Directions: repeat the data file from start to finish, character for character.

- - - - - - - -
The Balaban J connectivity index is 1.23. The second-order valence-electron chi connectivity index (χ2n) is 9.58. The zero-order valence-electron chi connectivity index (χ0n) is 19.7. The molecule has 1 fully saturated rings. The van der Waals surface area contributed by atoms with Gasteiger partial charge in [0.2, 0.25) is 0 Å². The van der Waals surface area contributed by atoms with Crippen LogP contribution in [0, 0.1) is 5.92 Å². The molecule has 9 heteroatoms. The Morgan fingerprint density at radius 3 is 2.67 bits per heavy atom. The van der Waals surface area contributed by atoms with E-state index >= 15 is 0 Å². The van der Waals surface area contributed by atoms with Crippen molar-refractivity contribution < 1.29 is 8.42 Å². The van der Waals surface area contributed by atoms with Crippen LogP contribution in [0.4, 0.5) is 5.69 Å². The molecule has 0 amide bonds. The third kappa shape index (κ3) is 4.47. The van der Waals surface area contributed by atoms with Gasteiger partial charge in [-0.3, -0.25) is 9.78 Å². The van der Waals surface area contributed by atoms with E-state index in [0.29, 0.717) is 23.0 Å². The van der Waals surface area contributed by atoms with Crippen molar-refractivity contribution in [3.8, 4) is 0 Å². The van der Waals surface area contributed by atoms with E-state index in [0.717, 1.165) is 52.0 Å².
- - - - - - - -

The Balaban J connectivity index is 1.23. The second-order valence-electron chi connectivity index (χ2n) is 9.58. The zero-order valence-electron chi connectivity index (χ0n) is 19.7. The molecule has 1 fully saturated rings. The van der Waals surface area contributed by atoms with Gasteiger partial charge in [0.2, 0.25) is 0 Å². The van der Waals surface area contributed by atoms with Crippen LogP contribution in [0, 0.1) is 5.92 Å². The molecule has 9 heteroatoms. The Morgan fingerprint density at radius 3 is 2.67 bits per heavy atom. The van der Waals surface area contributed by atoms with E-state index >= 15 is 0 Å². The van der Waals surface area contributed by atoms with Crippen molar-refractivity contribution < 1.29 is 8.42 Å². The van der Waals surface area contributed by atoms with Crippen LogP contribution in [0.4, 0.5) is 5.69 Å². The molecule has 0 amide bonds. The third kappa shape index (κ3) is 4.47. The van der Waals surface area contributed by atoms with Gasteiger partial charge in [-0.3, -0.25) is 9.78 Å². The van der Waals surface area contributed by atoms with E-state index in [0.29, 0.717) is 23.0 Å². The van der Waals surface area contributed by atoms with Crippen molar-refractivity contribution in [3.8, 4) is 0 Å². The van der Waals surface area contributed by atoms with E-state index in [0.717, 1.165) is 52.0 Å².